Sana Altaf was born in winter in Kashmir. As she learned to take her first steps and utter her first words; the world around her was changing. She was hardly five-years-old when she first heard the gunshots as she played slide on the snow. From that day, nothing remained the same. She grew up with blasts, killings, protests, and unending strikes.
As she began to gain understanding of what was happening around, her heart never felt at ease. She began expressing herself through writing and chose journalism as her career. She also won an award in 2013 for reporting woman issues during conflict.
Backed with 10 years of journalism experience, she is currently based in United Arab Emirates where she pursues her passion for writing.
Forgotten Tales: Stories from the Kashmir Valley is her first collection of short stories.
TBE: Can you tell us a bit about your book ‘Forgotten Tales: Stories from the Kashmir Valley’ and what inspired you to write it?
Sana Altaf: Forgotten Tales is a collection of short stories set in Kashmir against the backdrop of conflict. My inspiration is my childhood and the people of Kashmir.
TBE: Why, or how do you think stories are able to create that kind of reaction in people, where they touch something viscerally inside of us that relates to our own past?
Sana Altaf: I believe we all are nothing but a bundle of stories. And all of us have stories that somewhere connect to people around us. When we tell our stories, there is always something in there that touches a chord with the readers and creates an impact.
TBE: Is there something in your depiction of Kashmir Valley, aside from the quality of writing and storytelling itself, that gets to people in some universal way? Do you think you have hit upon something that’s ubiquitous to small towns or the shadows of small towns, something that people can feel in their own communities in isolated parts of whatever city they may be from?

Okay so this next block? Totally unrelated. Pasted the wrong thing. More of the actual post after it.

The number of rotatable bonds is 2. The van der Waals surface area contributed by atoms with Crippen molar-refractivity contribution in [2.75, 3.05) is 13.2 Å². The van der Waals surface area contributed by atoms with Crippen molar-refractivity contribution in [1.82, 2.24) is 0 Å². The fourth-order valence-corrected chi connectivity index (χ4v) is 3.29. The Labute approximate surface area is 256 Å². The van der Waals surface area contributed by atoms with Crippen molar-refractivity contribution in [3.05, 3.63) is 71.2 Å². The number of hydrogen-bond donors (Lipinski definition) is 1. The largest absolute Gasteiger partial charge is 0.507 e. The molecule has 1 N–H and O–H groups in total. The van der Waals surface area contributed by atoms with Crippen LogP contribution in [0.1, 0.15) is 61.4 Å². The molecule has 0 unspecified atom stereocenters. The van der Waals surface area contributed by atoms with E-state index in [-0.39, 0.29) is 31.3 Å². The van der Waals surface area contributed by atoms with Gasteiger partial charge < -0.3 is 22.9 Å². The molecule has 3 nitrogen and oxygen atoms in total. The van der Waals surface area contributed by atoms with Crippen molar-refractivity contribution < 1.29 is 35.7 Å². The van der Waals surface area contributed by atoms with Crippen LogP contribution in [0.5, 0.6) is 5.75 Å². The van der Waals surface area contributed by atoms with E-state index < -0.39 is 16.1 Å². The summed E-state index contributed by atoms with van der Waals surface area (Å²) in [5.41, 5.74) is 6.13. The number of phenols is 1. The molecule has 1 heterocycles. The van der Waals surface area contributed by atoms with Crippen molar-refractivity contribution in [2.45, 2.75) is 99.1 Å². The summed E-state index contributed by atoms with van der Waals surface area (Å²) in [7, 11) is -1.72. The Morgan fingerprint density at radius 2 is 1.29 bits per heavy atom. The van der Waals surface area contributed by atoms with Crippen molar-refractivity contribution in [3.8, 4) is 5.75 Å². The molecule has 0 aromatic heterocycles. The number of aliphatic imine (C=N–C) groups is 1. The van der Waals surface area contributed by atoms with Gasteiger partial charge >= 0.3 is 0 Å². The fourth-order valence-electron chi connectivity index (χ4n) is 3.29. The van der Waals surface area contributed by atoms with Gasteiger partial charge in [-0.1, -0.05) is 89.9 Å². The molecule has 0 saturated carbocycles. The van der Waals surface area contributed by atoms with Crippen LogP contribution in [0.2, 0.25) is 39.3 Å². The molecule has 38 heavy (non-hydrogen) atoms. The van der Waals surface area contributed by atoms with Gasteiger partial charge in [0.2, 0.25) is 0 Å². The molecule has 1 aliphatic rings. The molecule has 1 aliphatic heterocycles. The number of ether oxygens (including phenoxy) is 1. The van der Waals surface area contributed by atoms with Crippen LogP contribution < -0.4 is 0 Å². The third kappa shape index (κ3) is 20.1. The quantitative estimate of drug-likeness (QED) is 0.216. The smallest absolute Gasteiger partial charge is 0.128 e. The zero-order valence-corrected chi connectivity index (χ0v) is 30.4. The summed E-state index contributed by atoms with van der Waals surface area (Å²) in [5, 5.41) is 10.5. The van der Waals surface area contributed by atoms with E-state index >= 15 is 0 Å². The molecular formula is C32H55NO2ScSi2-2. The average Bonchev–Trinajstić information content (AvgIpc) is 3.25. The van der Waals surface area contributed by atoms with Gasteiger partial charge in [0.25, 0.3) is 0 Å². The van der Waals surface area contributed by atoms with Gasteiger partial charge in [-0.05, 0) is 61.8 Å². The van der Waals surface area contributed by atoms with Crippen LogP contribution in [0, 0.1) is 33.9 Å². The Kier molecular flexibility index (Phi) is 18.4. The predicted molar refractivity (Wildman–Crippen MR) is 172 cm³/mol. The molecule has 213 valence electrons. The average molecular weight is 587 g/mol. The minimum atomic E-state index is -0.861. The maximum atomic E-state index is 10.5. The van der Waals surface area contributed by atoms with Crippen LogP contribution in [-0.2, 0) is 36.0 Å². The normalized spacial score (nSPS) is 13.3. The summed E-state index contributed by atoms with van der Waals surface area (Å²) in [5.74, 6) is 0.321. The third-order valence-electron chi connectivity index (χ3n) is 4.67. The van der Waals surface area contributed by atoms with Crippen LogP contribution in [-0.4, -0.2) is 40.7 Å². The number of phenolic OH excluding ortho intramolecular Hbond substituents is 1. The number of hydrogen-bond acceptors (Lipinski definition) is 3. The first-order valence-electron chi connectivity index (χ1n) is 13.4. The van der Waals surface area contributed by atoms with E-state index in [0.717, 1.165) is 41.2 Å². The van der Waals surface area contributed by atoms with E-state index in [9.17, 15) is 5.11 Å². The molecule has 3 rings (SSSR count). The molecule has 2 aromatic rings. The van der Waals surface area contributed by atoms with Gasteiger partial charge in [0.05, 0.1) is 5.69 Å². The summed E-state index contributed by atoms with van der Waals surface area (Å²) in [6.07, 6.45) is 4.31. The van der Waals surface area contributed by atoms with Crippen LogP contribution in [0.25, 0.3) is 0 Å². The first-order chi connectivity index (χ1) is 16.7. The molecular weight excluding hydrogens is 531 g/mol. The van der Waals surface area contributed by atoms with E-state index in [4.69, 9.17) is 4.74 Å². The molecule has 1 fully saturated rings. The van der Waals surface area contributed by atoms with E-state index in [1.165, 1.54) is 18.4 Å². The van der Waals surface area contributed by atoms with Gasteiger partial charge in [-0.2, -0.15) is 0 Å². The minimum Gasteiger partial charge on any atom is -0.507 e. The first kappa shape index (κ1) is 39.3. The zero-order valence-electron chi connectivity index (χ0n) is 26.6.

Sana Altaf: The book is about struggle, pain, and injustice. And I won’t say that it exists only in Kashmir. It’s the truth in many cities, towns, and countries in the world. That’s why it’s very important to tell such stories so people pause and think for a moment so that our future generation knows the past in a factual way. Telling stories is the only way to preserve the present, and it’s the present that creates history one day.
TBE: One thing I noticed throughout the collection is that while none of your characters could be considered heroes in the traditional mould, there is something heroic in their unflinching courage. They are frustrated and longing for something more, but they’re not, for the most part, losing hope. Was it a conscious decision to make courage the virtue that sustains them through what could be deemed a purgatorial existence, or did you see it more as a shackle that prevents them from escaping this world, this stagnant way of living?
Sana Altaf: I believe heroes are not just those who make incredible achievements in life while the world cheers them. Real heroes are those who stand against the blunt reality of life and in Kashmir, you see such heroes everywhere. There is a hero in every single Kashmiri who has lived through the reality of the past 30 years and that’s the reality I tried to depict in the book
TBE: How do you get such a fine level of detail about your characters, their thought processes, and their lives?
Sana Altaf: By nature, I love to observe people, interact with them, and know their stories. Besides, when I worked as a journalist in Kashmir, it gave me a closer look into peoples’ lives, their thoughts, and sufferings.
TBE: What kind of situation for the character do you find yourself searching for when you start a new story? What most frequently gives you a way in?
Sana Altaf: Realistic situations. They appeal to me the most.
TBE: Did you have any goals for this collection when you wrote it? Any particular theme you want to explore?
Sana Altaf: The stories I have penned are an expression from my heart. They are the stories I wanted to tell. I never had any specific theme to follow
TBE: Ultimately, what do you hope readers will get out of your book?
Sana Altaf: The book gives an insight into the lives of the people of Kashmir which need not be forgotten
TBE: How was your publishing experience with Leadstart?
Sana Altaf: It has been an amazing experience. The team is very patient and takes all the feedback very positively. I am really glad that I chose Leadstart.
TBE: Is there anything you are currently working on that may intrigue the interest of your readers?
Sana Altaf: Nothing concrete so far, but will surely come up with another book that’s for sure.